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Effects of training volume on sleep, psychological, and selected physiological profiles of elite female swimmers


Medicine & Science in Sports & Exercise: May 1997 - Volume 29 - Issue 5 - p 688-693
Applied Sciences: Psychobiology and Social Sciences

Excessive training is reported to cause sleep disturbances and mood changes. We examined sleep and psychological changes in female swimmers across a competitive swimming season, that is, at the start of the season (onset), during peak training period (peak), and after a precompetition reduction in training (taper). For each phase, polysomnographic recordings, body composition, psychological parameters, and swimming performance were obtained. A daily training log and sleep diary were maintained for the entire study period. Sleep onset latency (SOL), time awake after sleep onset, total sleep time (TST), and rapid eye movement (REM) sleep times were similar at all three training levels. Slow wave sleep (SWS) formed a very high percentage of total sleep in the onset (26%) and peak (31%) training periods, but was significantly reduced following precompetition taper (16%), supporting the theory that the need for restorative SWS is reduced with reduced physical demand. The number of movements during sleep was significantly higher at the higher training volumes, suggesting some sleep disruption. In contrast to other studies, mood deteriorated with a reduction in training volume and/or impending competition.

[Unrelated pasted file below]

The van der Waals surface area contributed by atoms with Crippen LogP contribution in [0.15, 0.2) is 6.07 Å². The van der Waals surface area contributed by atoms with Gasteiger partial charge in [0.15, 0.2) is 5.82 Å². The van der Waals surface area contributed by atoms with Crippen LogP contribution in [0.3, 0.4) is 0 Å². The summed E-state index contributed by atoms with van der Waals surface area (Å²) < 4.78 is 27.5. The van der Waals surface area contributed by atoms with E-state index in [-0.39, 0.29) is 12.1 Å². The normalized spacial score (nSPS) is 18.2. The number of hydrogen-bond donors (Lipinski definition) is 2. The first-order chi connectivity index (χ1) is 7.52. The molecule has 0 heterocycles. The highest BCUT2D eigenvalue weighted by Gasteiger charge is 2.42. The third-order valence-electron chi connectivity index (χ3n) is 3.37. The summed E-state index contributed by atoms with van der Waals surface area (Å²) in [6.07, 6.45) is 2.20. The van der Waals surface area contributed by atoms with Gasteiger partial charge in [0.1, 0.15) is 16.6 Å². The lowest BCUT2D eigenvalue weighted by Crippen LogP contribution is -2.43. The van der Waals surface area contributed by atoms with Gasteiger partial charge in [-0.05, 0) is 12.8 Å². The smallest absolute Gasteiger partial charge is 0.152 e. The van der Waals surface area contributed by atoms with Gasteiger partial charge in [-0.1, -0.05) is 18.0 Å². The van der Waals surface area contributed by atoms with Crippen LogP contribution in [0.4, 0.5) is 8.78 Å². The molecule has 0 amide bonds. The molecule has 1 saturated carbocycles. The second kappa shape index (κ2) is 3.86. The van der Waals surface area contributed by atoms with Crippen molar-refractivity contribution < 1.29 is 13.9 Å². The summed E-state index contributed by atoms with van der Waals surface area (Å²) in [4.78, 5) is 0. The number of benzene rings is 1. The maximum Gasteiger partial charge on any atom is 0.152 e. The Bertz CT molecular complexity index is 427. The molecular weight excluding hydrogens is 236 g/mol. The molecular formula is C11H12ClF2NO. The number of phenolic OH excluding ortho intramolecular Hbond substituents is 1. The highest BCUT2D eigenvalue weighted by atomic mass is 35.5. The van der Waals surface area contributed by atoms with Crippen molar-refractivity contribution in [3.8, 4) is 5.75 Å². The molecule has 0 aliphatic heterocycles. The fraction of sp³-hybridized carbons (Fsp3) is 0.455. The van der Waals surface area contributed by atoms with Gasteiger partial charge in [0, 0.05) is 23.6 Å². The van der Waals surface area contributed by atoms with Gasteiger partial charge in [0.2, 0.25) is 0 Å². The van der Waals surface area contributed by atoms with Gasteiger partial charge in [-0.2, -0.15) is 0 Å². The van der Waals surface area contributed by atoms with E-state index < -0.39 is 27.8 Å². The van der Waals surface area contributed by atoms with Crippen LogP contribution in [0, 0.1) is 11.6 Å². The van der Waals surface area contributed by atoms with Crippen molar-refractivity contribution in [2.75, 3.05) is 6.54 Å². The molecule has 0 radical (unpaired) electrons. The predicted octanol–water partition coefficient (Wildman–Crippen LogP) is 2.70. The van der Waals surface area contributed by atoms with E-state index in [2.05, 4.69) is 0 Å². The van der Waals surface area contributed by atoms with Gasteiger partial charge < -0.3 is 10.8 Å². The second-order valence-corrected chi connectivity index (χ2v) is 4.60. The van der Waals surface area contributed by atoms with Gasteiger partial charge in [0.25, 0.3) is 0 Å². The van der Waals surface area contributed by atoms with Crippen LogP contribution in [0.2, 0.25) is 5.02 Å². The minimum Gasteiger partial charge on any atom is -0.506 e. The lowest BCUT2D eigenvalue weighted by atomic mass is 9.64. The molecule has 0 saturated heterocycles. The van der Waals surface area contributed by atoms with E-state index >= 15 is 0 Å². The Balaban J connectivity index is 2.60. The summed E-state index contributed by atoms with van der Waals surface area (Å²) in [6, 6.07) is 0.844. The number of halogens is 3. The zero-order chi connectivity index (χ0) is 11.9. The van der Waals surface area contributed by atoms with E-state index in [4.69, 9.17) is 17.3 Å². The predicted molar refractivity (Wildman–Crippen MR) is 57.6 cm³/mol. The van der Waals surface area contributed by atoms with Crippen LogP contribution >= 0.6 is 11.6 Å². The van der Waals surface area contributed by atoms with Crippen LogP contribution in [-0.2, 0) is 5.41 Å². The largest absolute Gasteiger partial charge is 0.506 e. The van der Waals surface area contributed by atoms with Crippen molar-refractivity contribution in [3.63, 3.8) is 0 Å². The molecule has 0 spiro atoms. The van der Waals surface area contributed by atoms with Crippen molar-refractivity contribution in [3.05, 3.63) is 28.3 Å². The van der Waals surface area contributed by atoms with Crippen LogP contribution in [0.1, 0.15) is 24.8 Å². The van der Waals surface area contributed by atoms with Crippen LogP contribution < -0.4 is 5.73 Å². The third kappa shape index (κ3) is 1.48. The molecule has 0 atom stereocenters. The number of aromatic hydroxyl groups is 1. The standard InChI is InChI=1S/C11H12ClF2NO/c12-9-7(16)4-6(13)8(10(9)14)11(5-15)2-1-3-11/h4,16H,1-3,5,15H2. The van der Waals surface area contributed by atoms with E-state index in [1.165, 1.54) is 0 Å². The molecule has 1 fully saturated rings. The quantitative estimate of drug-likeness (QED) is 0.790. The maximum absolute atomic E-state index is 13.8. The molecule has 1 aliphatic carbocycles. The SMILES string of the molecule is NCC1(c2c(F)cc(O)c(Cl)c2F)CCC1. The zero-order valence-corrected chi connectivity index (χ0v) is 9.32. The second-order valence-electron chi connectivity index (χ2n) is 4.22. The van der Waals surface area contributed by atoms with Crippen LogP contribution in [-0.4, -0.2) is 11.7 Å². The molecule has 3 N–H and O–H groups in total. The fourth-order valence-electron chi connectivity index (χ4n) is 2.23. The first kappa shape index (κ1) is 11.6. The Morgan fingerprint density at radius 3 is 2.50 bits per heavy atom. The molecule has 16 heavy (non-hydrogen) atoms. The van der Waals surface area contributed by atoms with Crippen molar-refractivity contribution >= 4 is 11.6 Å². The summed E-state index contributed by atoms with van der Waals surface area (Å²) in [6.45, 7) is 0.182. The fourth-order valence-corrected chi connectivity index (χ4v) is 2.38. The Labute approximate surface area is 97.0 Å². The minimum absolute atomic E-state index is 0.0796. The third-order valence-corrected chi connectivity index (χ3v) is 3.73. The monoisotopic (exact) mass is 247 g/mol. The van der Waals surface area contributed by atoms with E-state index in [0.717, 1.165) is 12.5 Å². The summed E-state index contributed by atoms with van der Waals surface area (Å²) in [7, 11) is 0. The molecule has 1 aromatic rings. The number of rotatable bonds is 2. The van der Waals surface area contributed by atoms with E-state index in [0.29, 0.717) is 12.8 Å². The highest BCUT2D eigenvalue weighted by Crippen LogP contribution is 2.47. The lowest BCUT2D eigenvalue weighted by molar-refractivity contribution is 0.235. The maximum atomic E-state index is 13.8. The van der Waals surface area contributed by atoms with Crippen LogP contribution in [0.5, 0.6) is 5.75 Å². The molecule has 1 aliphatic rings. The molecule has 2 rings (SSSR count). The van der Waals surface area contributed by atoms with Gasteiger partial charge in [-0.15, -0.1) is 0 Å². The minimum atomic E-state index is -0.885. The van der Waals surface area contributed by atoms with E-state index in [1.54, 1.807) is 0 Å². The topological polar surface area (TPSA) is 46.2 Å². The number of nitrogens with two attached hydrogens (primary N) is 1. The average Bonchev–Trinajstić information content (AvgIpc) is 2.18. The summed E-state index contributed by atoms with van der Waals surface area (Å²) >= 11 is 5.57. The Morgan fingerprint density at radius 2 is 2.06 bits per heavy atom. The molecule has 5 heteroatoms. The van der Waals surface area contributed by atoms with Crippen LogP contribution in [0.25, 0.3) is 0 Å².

Edblo Sleep Laboratory & Applied Physiology Laboratory, Department of Physiology, University of the Witwatersrand Medical School, Johannesburg, SOUTH AFRICA

Submitted for publication April 1995.

Accepted for publication August 1996.

We thank Edblo (Africa) Limited and the University of the Witwatersrand Medical Faculty Research Endowment Fund and Research Committee for financial support, as well as the swimmers who participated in the study.

Address for correspondence: Prof. G. Rogers, Department of Physiology, University of the Witwatersrand, 7 York Road, Parktown 2193, South Africa. E-mail:

©1997The American College of Sports Medicine